Regrettably, a similar Hollywood ending to the recent Senate appointment saga proved elusive. Following Election Day, President Obama, Vice President Biden, Secretary of the Interior Ken Salazar, and Secretary of State Hillary Clinton all resigned their Senate seats. Nepotism, political power plays, and outright corruption sullied the search for their replacements. This should come as no surprise, since gubernatorial appointments to Senate seats are fundamentally undemocratic. They reward famous names, connections, and fundraising ability while denying the citizens of a state the chance to decide who their senator will be. Instead of relying on this outdated process for selecting interim senators, special elections should be held in the case of an unexpected death or resignation.
Governors often appoint members of political dynasties to Senate vacancies because of their name recognition and fundraising connections. This makes it easier for the newly minted senator to win a full term and puts the weight of an influential family behind the governor’s own reelection efforts. This consideration caused Governor David Paterson to initially favor Caroline Kennedy ’79 for New York’s open seat. Though Kennedy was widely panned for her inexperience and poor performance in press conferences, Paterson stood by the former first daughter, hoping to gain the Kennedy family’s support for his 2010 reelection bid.
In most states, the governor is allowed to appoint a new senator who does not belong to the same party as the senator leaving office. But an unexpected vacancy should not be an opportunity for a governor to change the Senate’s balance of power through a partisan political ploy. Though this situation has not arisen in recent years, it nearly occurred in 2006, when Sen. Tim Johnson (D-S.D.) suffered a major stroke. Had Sen. Johnson died, Mike Rounds, the Republican governor of South Dakota, would have appointed a Republican to the vacant seat, thereby delivering the majority in the Senate back to the GOP.
Worst of all, political appointments present a tempting opportunity for quid pro quo backroom deals, as demonstrated by Governor Rod Blagojevich’s attempted sale of Illinois’s open Senate seat. Though most governors would never engage in such brazen corruption, it takes just one light-fingered public official to tarnish the democratic process. Furthermore, even honest governors expect some sort of goodie in return for choosing a candidate, be it political support or fundraising help. As Governor Blagojevich crudely put it, “a Senate seat is a [expletive] valuable thing, you don’t just give it away for nothing.” Governor Paterson took this lesson to heart; his eventual choice of Sen. Kirsten Gillibrand was designed to shore up his support from upstate New York voters as the 2010 gubernatorial election approaches.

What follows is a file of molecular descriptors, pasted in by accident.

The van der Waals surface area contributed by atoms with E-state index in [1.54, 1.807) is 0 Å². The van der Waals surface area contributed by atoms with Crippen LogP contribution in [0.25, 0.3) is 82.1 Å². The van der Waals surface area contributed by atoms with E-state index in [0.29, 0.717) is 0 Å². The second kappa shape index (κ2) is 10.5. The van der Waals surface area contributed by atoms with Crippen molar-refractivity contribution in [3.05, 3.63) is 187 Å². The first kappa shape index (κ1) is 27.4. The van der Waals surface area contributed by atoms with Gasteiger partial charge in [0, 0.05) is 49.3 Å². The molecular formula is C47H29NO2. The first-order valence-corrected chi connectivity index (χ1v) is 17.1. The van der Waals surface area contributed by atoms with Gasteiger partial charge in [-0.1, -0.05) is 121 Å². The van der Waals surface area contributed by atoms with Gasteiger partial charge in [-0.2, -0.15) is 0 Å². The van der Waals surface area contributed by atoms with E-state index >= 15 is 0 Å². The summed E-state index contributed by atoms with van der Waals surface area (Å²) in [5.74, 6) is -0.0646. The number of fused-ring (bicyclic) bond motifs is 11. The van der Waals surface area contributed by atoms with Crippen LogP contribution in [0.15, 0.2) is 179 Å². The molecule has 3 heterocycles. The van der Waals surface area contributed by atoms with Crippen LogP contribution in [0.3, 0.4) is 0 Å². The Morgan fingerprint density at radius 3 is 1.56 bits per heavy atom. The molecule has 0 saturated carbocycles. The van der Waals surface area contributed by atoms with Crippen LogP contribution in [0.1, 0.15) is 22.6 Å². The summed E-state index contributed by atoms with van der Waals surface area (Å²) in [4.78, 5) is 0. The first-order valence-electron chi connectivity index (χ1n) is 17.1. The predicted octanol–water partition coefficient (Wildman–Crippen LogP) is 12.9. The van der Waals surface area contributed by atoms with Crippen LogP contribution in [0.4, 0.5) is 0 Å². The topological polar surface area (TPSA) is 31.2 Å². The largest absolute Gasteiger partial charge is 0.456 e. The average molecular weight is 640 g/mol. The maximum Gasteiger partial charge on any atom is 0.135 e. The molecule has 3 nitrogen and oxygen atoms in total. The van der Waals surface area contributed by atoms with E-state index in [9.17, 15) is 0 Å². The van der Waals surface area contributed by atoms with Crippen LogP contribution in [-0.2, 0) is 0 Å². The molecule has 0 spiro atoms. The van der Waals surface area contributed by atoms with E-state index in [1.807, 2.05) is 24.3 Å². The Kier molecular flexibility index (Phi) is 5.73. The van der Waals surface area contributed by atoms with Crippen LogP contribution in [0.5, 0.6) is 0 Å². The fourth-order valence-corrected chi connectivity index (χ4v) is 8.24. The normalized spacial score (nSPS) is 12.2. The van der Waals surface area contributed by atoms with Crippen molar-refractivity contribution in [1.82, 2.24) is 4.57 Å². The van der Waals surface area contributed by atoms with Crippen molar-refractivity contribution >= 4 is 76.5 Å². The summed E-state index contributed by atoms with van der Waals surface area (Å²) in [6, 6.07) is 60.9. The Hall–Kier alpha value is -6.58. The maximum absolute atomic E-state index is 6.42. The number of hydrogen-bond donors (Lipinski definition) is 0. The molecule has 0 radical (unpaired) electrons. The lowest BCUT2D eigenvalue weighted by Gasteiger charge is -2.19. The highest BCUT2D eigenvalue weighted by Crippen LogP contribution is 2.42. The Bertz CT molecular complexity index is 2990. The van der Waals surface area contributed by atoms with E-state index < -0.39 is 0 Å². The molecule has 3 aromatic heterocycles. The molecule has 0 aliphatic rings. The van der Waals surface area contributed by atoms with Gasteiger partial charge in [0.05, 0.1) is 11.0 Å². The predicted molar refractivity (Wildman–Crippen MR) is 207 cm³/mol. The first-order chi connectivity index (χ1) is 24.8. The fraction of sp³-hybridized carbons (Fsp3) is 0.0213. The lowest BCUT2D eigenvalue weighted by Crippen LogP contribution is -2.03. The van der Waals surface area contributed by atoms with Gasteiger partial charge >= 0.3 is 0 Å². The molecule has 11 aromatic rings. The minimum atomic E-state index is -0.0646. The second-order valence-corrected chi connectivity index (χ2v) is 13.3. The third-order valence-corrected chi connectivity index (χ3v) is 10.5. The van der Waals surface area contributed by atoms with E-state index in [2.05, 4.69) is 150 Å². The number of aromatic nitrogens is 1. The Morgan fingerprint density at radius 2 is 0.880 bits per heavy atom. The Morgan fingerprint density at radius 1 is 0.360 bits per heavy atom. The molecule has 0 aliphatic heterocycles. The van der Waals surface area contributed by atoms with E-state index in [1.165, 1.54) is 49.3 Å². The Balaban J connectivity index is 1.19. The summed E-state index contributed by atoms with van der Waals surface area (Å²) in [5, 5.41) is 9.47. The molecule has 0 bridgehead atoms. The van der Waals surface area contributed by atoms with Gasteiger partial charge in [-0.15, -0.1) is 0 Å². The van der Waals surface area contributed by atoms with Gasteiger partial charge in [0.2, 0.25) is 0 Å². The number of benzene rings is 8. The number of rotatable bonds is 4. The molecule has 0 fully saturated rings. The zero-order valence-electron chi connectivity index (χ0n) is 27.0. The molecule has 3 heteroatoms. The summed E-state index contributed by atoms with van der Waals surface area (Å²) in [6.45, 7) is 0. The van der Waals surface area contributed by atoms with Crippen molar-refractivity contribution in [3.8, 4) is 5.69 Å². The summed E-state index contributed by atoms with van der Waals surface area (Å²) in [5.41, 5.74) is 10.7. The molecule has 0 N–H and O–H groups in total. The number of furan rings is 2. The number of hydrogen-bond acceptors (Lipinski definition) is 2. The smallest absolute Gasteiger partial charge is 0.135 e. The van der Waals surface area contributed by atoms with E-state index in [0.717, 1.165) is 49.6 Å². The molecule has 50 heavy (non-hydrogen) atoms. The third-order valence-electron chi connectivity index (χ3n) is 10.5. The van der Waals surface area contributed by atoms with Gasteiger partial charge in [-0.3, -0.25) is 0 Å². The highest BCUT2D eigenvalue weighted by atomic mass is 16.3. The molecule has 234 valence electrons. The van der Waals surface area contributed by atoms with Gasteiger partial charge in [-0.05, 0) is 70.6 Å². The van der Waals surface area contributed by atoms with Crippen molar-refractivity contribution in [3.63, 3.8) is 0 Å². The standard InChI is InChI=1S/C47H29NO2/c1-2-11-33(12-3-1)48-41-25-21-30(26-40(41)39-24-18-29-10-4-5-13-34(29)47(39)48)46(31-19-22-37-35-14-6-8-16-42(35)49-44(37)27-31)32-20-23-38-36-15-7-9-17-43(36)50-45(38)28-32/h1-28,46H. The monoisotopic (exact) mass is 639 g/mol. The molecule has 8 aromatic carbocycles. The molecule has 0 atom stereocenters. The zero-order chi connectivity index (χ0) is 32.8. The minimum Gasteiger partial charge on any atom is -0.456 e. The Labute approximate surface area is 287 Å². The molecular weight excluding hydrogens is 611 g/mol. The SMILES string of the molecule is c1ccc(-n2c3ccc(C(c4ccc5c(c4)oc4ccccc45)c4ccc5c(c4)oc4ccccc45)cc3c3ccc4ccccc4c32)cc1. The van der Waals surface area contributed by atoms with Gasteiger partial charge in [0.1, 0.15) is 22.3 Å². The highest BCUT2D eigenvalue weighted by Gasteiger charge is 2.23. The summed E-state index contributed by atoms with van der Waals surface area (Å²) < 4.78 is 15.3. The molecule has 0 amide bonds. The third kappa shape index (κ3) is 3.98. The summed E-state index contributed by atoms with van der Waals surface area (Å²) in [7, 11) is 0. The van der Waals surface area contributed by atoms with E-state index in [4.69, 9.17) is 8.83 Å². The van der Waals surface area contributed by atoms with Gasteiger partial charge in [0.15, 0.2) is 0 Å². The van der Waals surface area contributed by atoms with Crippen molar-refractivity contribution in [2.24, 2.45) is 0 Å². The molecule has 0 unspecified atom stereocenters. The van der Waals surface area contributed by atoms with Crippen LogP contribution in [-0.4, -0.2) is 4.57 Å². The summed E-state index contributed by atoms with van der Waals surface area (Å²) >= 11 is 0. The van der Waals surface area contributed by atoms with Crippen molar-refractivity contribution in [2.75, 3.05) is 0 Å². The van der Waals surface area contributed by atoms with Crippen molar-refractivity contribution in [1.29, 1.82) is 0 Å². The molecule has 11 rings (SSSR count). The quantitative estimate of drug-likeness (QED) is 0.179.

All of these serious conflicts of interest could be avoided if vacant Senate seats were filled through special elections. Upon a senator’s death or resignation, the governor would set a date for the election of the senator’s replacement. The election would be held within three months of the vacancy, and the winner would fill the Senate seat until the next regularly scheduled election. Special elections are used to fill open seats in the House of Representatives and many offices at the statewide level. They are practical and feasible, and would give a state’s electorate the power to make an interim appointment by itself.
Fortunately, Sen. Russ Feingold (D-Wis.) has recognized the wisdom of such a change. This week, he will introduce a constitutional amendment that would end gubernatorial appointments of interim senators, instead mandating the replacement of senators through special elections. Given the public outcry surrounding the Senate appointments in New York and Illinois, Sen. Feingold’s amendment has a reasonable chance of passing. It would fulfill the legacy of the 17th Amendment, which instituted the direct election of senators in 1913. Like its century-old forebearer, the proposed amendment furthers the voters’ ability to choose their leaders.
If “Mr. Smith Goes to Washington” had been a true story, then Mr. Smith would never have gone to Washington at all. Instead, his state’s governor would probably have selected someone with strong ties to the local political machine, a Rolodex full of influential allies and wealthy donors, and a famous name. If the 28th Amendment is ratified, the public might indeed choose the career politician over the Mr. Smiths of the world to fill Senate vacancies. But, in this case, what matters is that the choice was made by the voters, not by an electorate of one.
Anthony P. Dedousis ’11, a Crimson editorial writer, is an economics concentrator in Leverett House.